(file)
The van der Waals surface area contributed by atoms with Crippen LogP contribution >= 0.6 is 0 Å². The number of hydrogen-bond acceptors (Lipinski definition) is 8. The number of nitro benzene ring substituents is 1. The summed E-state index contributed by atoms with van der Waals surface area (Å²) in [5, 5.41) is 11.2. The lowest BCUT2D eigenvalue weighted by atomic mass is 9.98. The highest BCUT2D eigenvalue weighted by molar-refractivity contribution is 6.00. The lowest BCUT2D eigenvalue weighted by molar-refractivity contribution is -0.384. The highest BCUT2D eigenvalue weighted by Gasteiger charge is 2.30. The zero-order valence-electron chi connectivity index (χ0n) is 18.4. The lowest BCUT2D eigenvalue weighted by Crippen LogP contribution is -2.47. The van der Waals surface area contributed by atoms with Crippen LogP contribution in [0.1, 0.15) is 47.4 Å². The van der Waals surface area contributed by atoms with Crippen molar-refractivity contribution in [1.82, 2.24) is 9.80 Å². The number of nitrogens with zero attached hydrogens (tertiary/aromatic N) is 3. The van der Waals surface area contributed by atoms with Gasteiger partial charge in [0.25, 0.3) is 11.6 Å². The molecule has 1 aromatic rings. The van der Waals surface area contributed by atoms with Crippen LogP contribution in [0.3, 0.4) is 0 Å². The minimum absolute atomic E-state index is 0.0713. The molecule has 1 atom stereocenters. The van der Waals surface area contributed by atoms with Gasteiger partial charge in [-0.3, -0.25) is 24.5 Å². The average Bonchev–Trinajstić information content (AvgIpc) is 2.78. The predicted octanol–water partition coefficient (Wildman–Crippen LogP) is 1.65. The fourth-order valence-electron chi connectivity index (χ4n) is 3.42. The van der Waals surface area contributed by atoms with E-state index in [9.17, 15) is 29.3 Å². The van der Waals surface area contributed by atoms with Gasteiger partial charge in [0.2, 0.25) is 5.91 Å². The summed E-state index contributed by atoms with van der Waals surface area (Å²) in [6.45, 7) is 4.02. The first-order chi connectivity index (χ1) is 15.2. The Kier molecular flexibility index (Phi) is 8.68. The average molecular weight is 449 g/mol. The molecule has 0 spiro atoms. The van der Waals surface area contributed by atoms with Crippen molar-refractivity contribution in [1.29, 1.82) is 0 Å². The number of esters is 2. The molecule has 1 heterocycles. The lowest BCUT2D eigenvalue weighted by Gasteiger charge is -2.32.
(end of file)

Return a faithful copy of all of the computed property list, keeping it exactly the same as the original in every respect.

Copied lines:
The van der Waals surface area contributed by atoms with Crippen LogP contribution >= 0.6 is 0 Å². The number of hydrogen-bond acceptors (Lipinski definition) is 8. The number of nitro benzene ring substituents is 1. The summed E-state index contributed by atoms with van der Waals surface area (Å²) in [5, 5.41) is 11.2. The lowest BCUT2D eigenvalue weighted by atomic mass is 9.98. The highest BCUT2D eigenvalue weighted by molar-refractivity contribution is 6.00. The lowest BCUT2D eigenvalue weighted by molar-refractivity contribution is -0.384. The highest BCUT2D eigenvalue weighted by Gasteiger charge is 2.30. The zero-order valence-electron chi connectivity index (χ0n) is 18.4. The lowest BCUT2D eigenvalue weighted by Crippen LogP contribution is -2.47. The van der Waals surface area contributed by atoms with Crippen LogP contribution in [0.1, 0.15) is 47.4 Å². The van der Waals surface area contributed by atoms with Crippen molar-refractivity contribution in [1.82, 2.24) is 9.80 Å². The number of nitrogens with zero attached hydrogens (tertiary/aromatic N) is 3. The van der Waals surface area contributed by atoms with Gasteiger partial charge in [0.25, 0.3) is 11.6 Å². The molecule has 1 aromatic rings. The van der Waals surface area contributed by atoms with Crippen LogP contribution in [0.3, 0.4) is 0 Å². The minimum absolute atomic E-state index is 0.0713. The molecule has 1 atom stereocenters. The van der Waals surface area contributed by atoms with Gasteiger partial charge in [-0.3, -0.25) is 24.5 Å². The average Bonchev–Trinajstić information content (AvgIpc) is 2.78. The predicted octanol–water partition coefficient (Wildman–Crippen LogP) is 1.65. The fourth-order valence-electron chi connectivity index (χ4n) is 3.42. The van der Waals surface area contributed by atoms with E-state index in [9.17, 15) is 29.3 Å². The van der Waals surface area contributed by atoms with Gasteiger partial charge in [0.2, 0.25) is 5.91 Å². The summed E-state index contributed by atoms with van der Waals surface area (Å²) in [6.45, 7) is 4.02. The first-order chi connectivity index (χ1) is 15.2. The Kier molecular flexibility index (Phi) is 8.68. The average molecular weight is 449 g/mol. The molecule has 0 spiro atoms. The van der Waals surface area contributed by atoms with Crippen molar-refractivity contribution in [1.29, 1.82) is 0 Å². The number of esters is 2. The molecule has 1 heterocycles. The lowest BCUT2D eigenvalue weighted by Gasteiger charge is -2.32.